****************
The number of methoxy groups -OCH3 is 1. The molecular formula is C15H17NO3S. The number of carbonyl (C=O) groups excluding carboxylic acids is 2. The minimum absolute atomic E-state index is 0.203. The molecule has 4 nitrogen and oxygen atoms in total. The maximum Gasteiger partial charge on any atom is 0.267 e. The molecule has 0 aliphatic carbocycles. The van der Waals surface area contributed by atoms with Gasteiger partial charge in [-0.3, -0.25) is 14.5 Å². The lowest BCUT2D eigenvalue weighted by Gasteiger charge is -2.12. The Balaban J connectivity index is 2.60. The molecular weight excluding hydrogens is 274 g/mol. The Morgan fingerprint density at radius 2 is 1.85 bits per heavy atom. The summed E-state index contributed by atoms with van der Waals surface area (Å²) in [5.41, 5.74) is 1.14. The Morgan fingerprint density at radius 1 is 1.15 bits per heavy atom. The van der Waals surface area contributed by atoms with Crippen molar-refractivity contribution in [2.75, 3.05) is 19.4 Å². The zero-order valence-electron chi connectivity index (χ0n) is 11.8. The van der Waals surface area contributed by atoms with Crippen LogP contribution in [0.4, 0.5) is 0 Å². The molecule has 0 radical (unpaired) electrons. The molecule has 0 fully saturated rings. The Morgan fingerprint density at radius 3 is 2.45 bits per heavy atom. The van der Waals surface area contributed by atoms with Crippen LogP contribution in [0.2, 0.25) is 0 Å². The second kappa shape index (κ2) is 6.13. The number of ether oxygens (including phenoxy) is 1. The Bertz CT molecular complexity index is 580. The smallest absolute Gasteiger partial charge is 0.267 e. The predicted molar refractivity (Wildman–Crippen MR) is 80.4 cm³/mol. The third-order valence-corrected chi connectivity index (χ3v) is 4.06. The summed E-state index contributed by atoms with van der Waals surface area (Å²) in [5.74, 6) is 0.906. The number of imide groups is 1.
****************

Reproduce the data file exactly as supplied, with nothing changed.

The number of methoxy groups -OCH3 is 1. The molecular formula is C15H17NO3S. The number of carbonyl (C=O) groups excluding carboxylic acids is 2. The minimum absolute atomic E-state index is 0.203. The molecule has 4 nitrogen and oxygen atoms in total. The maximum Gasteiger partial charge on any atom is 0.267 e. The molecule has 0 aliphatic carbocycles. The van der Waals surface area contributed by atoms with Gasteiger partial charge in [-0.3, -0.25) is 14.5 Å². The lowest BCUT2D eigenvalue weighted by Gasteiger charge is -2.12. The Balaban J connectivity index is 2.60. The molecular weight excluding hydrogens is 274 g/mol. The Morgan fingerprint density at radius 2 is 1.85 bits per heavy atom. The summed E-state index contributed by atoms with van der Waals surface area (Å²) in [5.41, 5.74) is 1.14. The Morgan fingerprint density at radius 1 is 1.15 bits per heavy atom. The van der Waals surface area contributed by atoms with Crippen molar-refractivity contribution in [2.75, 3.05) is 19.4 Å². The zero-order valence-electron chi connectivity index (χ0n) is 11.8. The van der Waals surface area contributed by atoms with Crippen LogP contribution in [0.4, 0.5) is 0 Å². The molecule has 0 radical (unpaired) electrons. The molecule has 0 fully saturated rings. The Morgan fingerprint density at radius 3 is 2.45 bits per heavy atom. The van der Waals surface area contributed by atoms with Crippen LogP contribution in [0.2, 0.25) is 0 Å². The second kappa shape index (κ2) is 6.13. The number of ether oxygens (including phenoxy) is 1. The Bertz CT molecular complexity index is 580. The smallest absolute Gasteiger partial charge is 0.267 e. The predicted molar refractivity (Wildman–Crippen MR) is 80.4 cm³/mol. The third-order valence-corrected chi connectivity index (χ3v) is 4.06. The summed E-state index contributed by atoms with van der Waals surface area (Å²) in [5.74, 6) is 0.906. The number of imide groups is 1.